Published in The History of Parliament: the House of Commons 1790-1820, ed. R. Thorne, 1986
Available from Boydell and Brewer

Background Information

Right of Election:

in £5 householders

Number of voters:

250 in 1784; 393 voted in 1818


(1831): 4,779


10 May 1801 SAMUEL CAMPBELL ROWLEY vice Rowley, appointed to office 
 Hon. Fulk Greville Upton87
 John Wilson Croker105
 Edward Southwell Ruthven57
 John Wilson Croker122
9 Mar. 1815 WILLIAM RICHARD ANNESLEY, Visct. Glerawly, vice Hawthorne, appointed to office154
 Edward Southwell Ruthven151
30 June 1818WILLIAM RICHARD ANNESLEY, Visct. Glerawly260
 Edward Southwell Ruthven133

Main Article

The principal property interest in the householder borough and county town of Downpatrick belonged to the Southwells, an Anglo-Irish family whose base was in Limerick. In 1776 one of their number, Edward Southwell, succeeded to estates in Gloucestershire and the distinction of becoming 20th Baron (de) Clifford. From 1777, when he died, until the end of this period his heir, another Edward, was the nominal patron of the borough, although in practice his interest declined and fell under the control of his relations, the Rowley family of Leitrim, and, by 1812, of his agent, Miller. Because of this and of the growth of the electorate (which after 1793 included some of the Catholics in the town) the borough soon attracted the attention of other interested parties. Thus by the time of the Union Lord Downshire had an interest there, as did Edward Southwell Ruthven and Charles Stewart Hawthorne. The subsequent history of elections therefore follows the pattern of contests between these interests, in which considerable sums of money were spent. It should also be noted, however, that at least five of the six contests were fought on lines of government versus opposition.1

Immediately before the Union the Members were de Clifford’s relations, Clotworthy and Josias Rowley. Josias lost his seat at the Union ballot; Clotworthy resigned his on appointment to office and was duly replaced by his son Samuel. At the general election in 1802 Samuel Rowley withdrew to Kinsale and, with the approval of the Castle, the de Clifford interest put forward Fulk Upton, a brother of Lord Templetown, a nearby Antrim peer. He was opposed and defeated by Hawthorne, a local merchant. A Castle official remarked ruefully that Upton had been beaten as a result of ‘an utter defeat of management during the poll’ on de Clifford’s account.2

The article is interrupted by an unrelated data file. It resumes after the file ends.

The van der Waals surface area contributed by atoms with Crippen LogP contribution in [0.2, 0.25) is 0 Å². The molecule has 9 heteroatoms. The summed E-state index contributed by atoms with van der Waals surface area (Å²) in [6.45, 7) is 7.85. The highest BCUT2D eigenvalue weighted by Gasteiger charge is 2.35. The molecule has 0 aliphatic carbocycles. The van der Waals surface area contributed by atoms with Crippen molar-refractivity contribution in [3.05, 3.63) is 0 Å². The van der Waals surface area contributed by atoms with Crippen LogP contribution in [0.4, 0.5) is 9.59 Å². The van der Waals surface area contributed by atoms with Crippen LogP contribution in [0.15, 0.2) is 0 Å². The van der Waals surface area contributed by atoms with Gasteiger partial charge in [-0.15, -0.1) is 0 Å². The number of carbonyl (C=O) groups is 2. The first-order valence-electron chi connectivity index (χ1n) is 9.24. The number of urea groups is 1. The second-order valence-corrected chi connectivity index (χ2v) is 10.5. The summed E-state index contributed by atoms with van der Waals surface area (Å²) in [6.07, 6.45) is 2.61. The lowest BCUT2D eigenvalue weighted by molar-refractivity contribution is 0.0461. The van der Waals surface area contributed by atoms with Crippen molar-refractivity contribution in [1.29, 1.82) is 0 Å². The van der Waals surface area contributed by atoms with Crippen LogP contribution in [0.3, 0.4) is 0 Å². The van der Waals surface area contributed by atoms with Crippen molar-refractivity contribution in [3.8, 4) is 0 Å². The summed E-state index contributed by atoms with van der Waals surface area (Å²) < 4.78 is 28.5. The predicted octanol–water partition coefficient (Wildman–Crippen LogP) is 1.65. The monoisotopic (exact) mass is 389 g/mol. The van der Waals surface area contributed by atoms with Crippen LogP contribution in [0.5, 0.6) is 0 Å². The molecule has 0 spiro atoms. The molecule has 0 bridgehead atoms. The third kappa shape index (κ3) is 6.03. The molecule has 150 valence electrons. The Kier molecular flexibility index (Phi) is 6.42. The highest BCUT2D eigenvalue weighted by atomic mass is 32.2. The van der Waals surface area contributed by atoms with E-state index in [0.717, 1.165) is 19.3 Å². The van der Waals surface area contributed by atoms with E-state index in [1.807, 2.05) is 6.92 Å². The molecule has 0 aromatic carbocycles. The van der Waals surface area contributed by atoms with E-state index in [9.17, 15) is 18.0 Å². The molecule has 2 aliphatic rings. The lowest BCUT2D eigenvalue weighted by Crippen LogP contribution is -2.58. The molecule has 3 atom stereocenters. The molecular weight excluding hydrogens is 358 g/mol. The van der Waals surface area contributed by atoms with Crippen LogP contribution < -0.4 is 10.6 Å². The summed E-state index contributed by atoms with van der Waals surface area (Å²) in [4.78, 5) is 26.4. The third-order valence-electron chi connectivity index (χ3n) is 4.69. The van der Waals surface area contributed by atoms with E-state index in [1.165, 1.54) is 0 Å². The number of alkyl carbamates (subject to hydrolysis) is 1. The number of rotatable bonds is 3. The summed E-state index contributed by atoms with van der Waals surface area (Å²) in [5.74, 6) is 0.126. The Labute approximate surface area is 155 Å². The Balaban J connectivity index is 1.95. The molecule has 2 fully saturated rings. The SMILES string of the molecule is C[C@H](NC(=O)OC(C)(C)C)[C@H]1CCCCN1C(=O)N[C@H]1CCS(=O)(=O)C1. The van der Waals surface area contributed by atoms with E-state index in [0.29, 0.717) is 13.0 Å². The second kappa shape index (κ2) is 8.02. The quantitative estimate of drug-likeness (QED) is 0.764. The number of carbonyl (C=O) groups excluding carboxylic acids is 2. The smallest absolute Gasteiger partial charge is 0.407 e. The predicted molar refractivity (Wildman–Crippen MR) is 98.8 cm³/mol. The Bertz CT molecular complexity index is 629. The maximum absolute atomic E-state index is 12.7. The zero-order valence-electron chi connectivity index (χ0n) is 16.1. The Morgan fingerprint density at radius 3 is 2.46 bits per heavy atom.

Soon after Lord Grenville succeeded Pitt in 1806, his Irish secretary urged him to decide whom his government would support in the borough, it being likely that Hawthorne would withdraw. Grenville was reluctant to alienate de Clifford for political reasons, but was eventually persuaded that, even with official support, his decaying interest had no chance of defeating the likely candidature of Ruthven, supported by both Hawthorne and, more significantly, Lady Downshire, who had invested in borough property and opened her purse for Ruthven. Thus at the election official support was given to Ruthven. He was opposed initially by Josias Rowley, who now managed the de Clifford interest, and by the rising young John Wilson Croker, a colleague of one of the Rowley family in the Irish revenue, who no doubt was encouraged by them to try his luck. Presumably by design, Rowley quickly withdrew from the contest and gave his interest to Croker. Ruthven subsequently refused Croker’s invitation to resign and won the election. Croker petitioned against the return, but although he was convinced that some £4,000 had been illegally spent during the election, he was unable to find proof of it; in any case the House was dissolved before any judgment was made.3

Croker and Ruthven were adversaries again in 1807. Croker was supported by the de Clifford interest which continued to be managed by the Rowleys, and had so convinced the chief secretary of his success that he was promised up to £2,000 from the Castle’s election funds. Lady Downshire again supported Ruthven, although she had agreed to ally with the Whig de Clifford in returning Sir Samuel Romilly*, if Croker happened to decline. A rather extraordinary situation therefore emerged, whereby the interest of the Whig de Clifford was used to support the candidature of a political opponent, Croker.

Croker initially felt his prospects to be good, although he reported to the Castle that the local government employees were hostile to him and that the Catholics were planning how to give concerted support to Ruthven. The canvass soon degenerated into a brawl. Croker feared that ‘the mob intoxicated by whiskey and the exhortations of their priests should attempt to prevent a return altogether’ and informed the chief secretary that if Hawthorne, who was supporting Ruthven, could be removed, he could manage his ‘popish mob’. Croker eventually persuaded the Irish government to send Maj. Swan, deputy of the Dublin police, to quell the riots and to see fair play. Lady Downshire’s agents, acting for Ruthven, saw this move in a somewhat different light and reported to her the gist of a conversation which Ruthven and Hawthorne had with Swan, as to the object of his mission: